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Let $X$ be a normal random variable, such that $X$~$N(0,4)$.
We define $Y=\frac{1}{X^2+1}$.
Find $P(Y\le\frac{1}{2}), P(Y\le-1)$.
Find the density function of $Y$.

My Work:
$P(Y\le\frac{1}{2})=P(\frac{1}{X^2+1}\le\frac{1}{2})=P(1\le \frac{X^2}{2}+\frac{1}{2})=P(1 \le X^2)$ And now, when $X>0 \Longrightarrow P(1\le X) \Longrightarrow Z=\frac{X}{2}$~$N(0,1)$$ \Longrightarrow P(\frac{1}{2}\le Z)=1-P(\frac{1}{2}>Z)=1-\phi(\frac{1}{2})=1-0.6915=0.3085$

And when $X<0\Longrightarrow P(1\le-X)=P(X\le -1)=P(Z\le\frac{-1}{2})=1-P(Z\le\frac{1}{2})=0.3085$.

Note: I defined $Z=\frac{X}{2}$ to normalize $X$ to $N(0,1)$.

It's my first time solving a question with normal distribution and I feel like I've made some mistakes calculating this part, and I would appreciate any hints on how to find the density function of $Y$, because I have no idea how to start.
Thanks in advance.

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You have to give a single number as the answer for $P(Y \leq \frac 1 2 )$. The correct value of this probability is the sum of the two numbers you got. Of course, $P(Y \leq -1)=0$ since $Y$ is a positive random variable.

For $y >0$ we have $P(Y \leq y)=P(X^{2} \geq \frac 1 y -1)$. By symmetry we can write this as $2\frac 1 {\sqrt {2 \pi}} \int_{\sqrt {\frac 1 y -1}}^{\infty} e^{-t^{2}/2} dt$. Differentiate this (using Chain Rule) to get the density function of $Y$.

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  • $\begingroup$ thanks for the answer, may I ask about why is it the sum? my only reason will be that when $P(X^2 \ge 1) = P(X \ge 1 or X \le 1)$ and then we sum the probabilities since they're disjoint, is my understanding correct? $\endgroup$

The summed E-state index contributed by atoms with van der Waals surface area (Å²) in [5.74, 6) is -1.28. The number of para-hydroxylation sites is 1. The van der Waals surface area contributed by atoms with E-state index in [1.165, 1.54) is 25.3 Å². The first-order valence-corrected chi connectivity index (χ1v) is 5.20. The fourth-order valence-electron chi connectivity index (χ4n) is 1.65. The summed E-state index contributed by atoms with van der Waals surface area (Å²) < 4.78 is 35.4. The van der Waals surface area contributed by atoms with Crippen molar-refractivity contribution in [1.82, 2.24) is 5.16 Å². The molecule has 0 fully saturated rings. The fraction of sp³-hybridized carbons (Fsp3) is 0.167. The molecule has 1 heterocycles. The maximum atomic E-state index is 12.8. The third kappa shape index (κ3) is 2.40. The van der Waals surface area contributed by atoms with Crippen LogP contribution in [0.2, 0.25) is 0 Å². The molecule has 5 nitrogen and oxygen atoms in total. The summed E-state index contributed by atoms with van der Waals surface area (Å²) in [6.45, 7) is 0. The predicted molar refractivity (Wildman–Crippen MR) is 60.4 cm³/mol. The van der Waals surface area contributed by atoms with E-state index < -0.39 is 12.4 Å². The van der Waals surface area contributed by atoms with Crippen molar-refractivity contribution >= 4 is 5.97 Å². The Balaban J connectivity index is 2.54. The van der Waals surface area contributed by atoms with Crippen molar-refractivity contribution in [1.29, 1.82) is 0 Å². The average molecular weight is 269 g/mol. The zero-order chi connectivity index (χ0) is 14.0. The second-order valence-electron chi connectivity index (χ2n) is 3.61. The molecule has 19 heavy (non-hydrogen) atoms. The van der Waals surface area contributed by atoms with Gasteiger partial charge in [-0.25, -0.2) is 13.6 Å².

– Pwaol
    Jun 11 at 9:44
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    $\begingroup$ @Pwaol Yes, you are splitting the event $(Y \leq \frac 1 2 )$ into two disjoint parts, one on which $X>0$ and the other on which $X<0$, so the probabilties add up. $\endgroup$ Jun 11 at 9:47
  • $\begingroup$ Sorry for bothering again, I'm having a little trouble with differentiating the integral, I got $2\frac{1}{\sqrt{2\pi}}*e^{\frac{-(\frac{1}{y}-1)}{2}}*\frac{1}{2\sqrt{\frac{1}{y}-1}}*-\frac{1}{y^2}$ , but I'm stuck on the minus infinity bound, how do I approach that? do I just substitute it in the function? $\endgroup$
    – Pwaol
    Jun 11 at 10:43
  • $\begingroup$ @Pwaol There was a typo in the integral. The derivative of $\int_{g(y)}^{\infty} h(t)dt$ is $-h(g(y)) g'(y)$. (It doesn't matter whether the upper limit of the integral is a finite number or $\infty$) $\endgroup$ Jun 11 at 11:31
  • $\begingroup$ thanks, to be honest I'm a little lost of why there was a typo, I would appreciate it if you could add another step or two where you said by symmetery, will help me alot to understand $\endgroup$
    – Pwaol
    Jun 11 at 12:59

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